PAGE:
Andrea Freeman’s scholarship interrogates the intersection of critical race and class theory with issues of food policy, health, feminism, and consumer credit. Many of her articles explore her pioneering theory of food oppression, which examines how facially neutral food-related law, policy, and government action disproportionately harm marginalized communities. She also studies the effects of racism by credit card companies against consumers. Freeman teaches Constitutional Law, Federal Courts, and Race and Law at the University of Hawaii William S. Richardson School of Law. She is a member of the ACLU of Hawaii Litigation Committee, and received the Community Faculty of the Year award in 2015.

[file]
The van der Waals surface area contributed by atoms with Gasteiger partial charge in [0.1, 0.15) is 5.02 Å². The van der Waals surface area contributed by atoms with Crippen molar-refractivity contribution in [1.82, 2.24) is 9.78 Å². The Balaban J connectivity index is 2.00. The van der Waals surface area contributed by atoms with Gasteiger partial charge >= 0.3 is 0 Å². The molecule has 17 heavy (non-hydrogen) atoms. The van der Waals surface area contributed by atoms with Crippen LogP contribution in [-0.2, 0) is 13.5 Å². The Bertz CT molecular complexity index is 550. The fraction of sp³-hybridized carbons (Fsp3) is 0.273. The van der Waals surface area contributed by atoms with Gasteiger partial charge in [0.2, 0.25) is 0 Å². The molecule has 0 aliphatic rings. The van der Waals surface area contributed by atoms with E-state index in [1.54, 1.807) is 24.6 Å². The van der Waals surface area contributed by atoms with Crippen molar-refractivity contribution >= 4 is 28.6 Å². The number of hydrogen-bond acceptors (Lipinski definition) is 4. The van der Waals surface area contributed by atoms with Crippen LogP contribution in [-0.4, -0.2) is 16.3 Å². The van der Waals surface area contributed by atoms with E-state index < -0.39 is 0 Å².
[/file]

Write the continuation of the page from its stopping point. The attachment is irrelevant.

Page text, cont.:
After graduating from Berkeley Law in 2006, she clerked for Judge Jon O. Newman of the U.S. Court of Appeals for the Second Circuit and former chief Judge José A. Fusté of the U.S. District Court for the District of Puerto Rico. Before law school, she worked in Toronto as a counselor for women and children who experienced domestic violence and in New York as a production manager in the independent film industry. She has an honors degree in History from the University of Toronto.